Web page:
The archivists amongst you may have read about the latest updates from our post fire recovery project in ARC, the Archives and Records Association’s monthly magazine. For those that didn’t see the article, here’s our Recovery Project Lead Polly Christie to tell us more!
Glasgow School of Art’s Archives and Collections, comprising the school’s institutional records, deposited archive collections, textiles, plaster casts, artworks, architectural drawings, objects and furniture, were housed in the Mackintosh Building at the time of a devastating fire in 2014. My colleague Susannah Waters wrote an article for ARC a year after the fire about the immediate evacuation, triage and drying of the collections. In this piece I’d like to bring you up to speed with progress since then.
Very early on, we needed to confirm the losses and damage to the collection, as well as the anticipated costs for recovery and conservation, in order to reach a settlement with the insurer. For some areas of the collection, this was straightforward but in other areas, the collection was virtually inaccessible or distributed across the country, requiring innovative, remote and theoretical approaches to the appraisal.
At this stage we were also being inundated with enquiries from GSA’s Restoration Project team and the architects who were preparing to restore the Mack. Never could we have anticipated the use to which the archives would be put in the aftermath of the fire! Comprehensive records of the governor’s, secretary’s and treasurer’s meetings enabled the researchers to pinpoint changes and modifications to the building; inventories and receipt books informed them of the composition, quantities and suppliers of materials; the photographic collection proved invaluable in identifying lighting mechanisms, clocks, layouts etc. However, although unaffected by the fire, the archives had been moved and piled up in a warehouse outside of the city, rendering these enquiries extremely challenging! However, the Archivist and Curator’s knowledge and versatility enabled a listing to be produced, and a mini-reference collection assembled on site for interested parties.
Life became easier when we managed to secure space in The Whisky Bond, a creative hub just north of the city centre. This was a turning point, as it allowed us to re-assemble the collection, re-organise the materials and crucially open the service back up to the public.
Conservation began as soon as our budget was approved, the immediate priority being the plaster casts, as most of them were housed in the Mackintosh building and in the contractor’s way. The small casts were moved off site, while the large casts were strapped up and boxed so they could be manoeuvred out of the way on pallets when required. Following conservation trials and stabilisation, eight damaged casts were moved off site to the conservator’s studio, but three were too big and fragile to move, so were treated on site. Not ideal, but the contractor’s appreciation of the collection’s significance countenanced this flexible, if unprecedented, approach.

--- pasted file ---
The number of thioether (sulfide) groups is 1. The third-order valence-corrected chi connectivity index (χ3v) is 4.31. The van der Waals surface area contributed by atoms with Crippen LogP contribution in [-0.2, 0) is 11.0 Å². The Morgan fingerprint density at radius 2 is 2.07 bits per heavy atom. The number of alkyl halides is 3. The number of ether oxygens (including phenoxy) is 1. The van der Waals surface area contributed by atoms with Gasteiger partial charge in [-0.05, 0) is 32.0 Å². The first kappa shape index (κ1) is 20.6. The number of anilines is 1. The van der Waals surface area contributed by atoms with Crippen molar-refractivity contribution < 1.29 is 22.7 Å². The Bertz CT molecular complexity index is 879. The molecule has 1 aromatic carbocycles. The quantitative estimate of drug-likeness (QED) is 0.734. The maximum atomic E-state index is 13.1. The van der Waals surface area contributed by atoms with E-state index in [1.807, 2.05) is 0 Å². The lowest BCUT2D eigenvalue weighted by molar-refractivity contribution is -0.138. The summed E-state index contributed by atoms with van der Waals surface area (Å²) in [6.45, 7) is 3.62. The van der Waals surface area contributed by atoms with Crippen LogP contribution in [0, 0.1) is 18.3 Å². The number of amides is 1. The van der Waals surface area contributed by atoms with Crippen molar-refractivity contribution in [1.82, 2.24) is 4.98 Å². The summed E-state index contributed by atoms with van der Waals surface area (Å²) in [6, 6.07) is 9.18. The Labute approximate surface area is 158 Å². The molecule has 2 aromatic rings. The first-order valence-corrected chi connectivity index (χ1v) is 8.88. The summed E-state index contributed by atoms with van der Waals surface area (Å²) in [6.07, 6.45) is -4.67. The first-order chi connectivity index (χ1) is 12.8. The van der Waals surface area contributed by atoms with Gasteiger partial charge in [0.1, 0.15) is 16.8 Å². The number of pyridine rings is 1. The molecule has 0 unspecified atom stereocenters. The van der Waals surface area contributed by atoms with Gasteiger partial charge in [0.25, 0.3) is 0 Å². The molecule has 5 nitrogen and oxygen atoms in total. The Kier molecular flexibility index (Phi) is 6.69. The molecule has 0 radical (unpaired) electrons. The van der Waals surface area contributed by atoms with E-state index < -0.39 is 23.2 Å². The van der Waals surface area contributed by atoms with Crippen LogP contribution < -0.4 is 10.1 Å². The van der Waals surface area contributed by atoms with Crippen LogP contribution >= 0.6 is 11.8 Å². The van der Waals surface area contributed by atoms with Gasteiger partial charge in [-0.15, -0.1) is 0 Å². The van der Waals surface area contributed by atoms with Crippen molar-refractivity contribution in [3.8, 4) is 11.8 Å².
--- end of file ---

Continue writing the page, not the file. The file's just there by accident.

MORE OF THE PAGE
Textile re-packaging was the next priority, as, while the collection itself survived the fire, all the packaging was destroyed by water, meaning the collection had been largely disassociated from its ID numbers, and inaccessible, piled between sheets of acid-free tissue! Following a detailed reordering and measuring exercise, followed by research and consultation into the latest storage solutions, the textiles are now well on their way to being back in an accessible state. The remaining conservation and re-packaging of paper, object and furniture has been scheduled to take place in 2018 and 2019.
Another major activity this year has been a review of how we manage our data. The experience of the fire and subsequent lack of physical access to the collections, coupled with the increased interest therein, honed our thoughts and reliance on the various systems that we use to track, catalogue, publish and manage the collection. With this in mind, we began a comprehensive review of available archive management systems, and have kick started a migration project which will enable us to rationalise all our data into one system. This will not only improve our service to users, but will prove essential as we plan and manage the big move back into the Mack in 2019.
Meanwhile, art education, the School’s primary purpose, goes on, and despite the conditions, the events of 2014 have reinvigorated the interest in and potential of the archives and collections in teaching, learning and research, resulting in the archives and collections attracting ever-growing numbers of visitors and enquiries. To stay up to date with the Recovery Project, see our blog at gsaarchives.net/blog.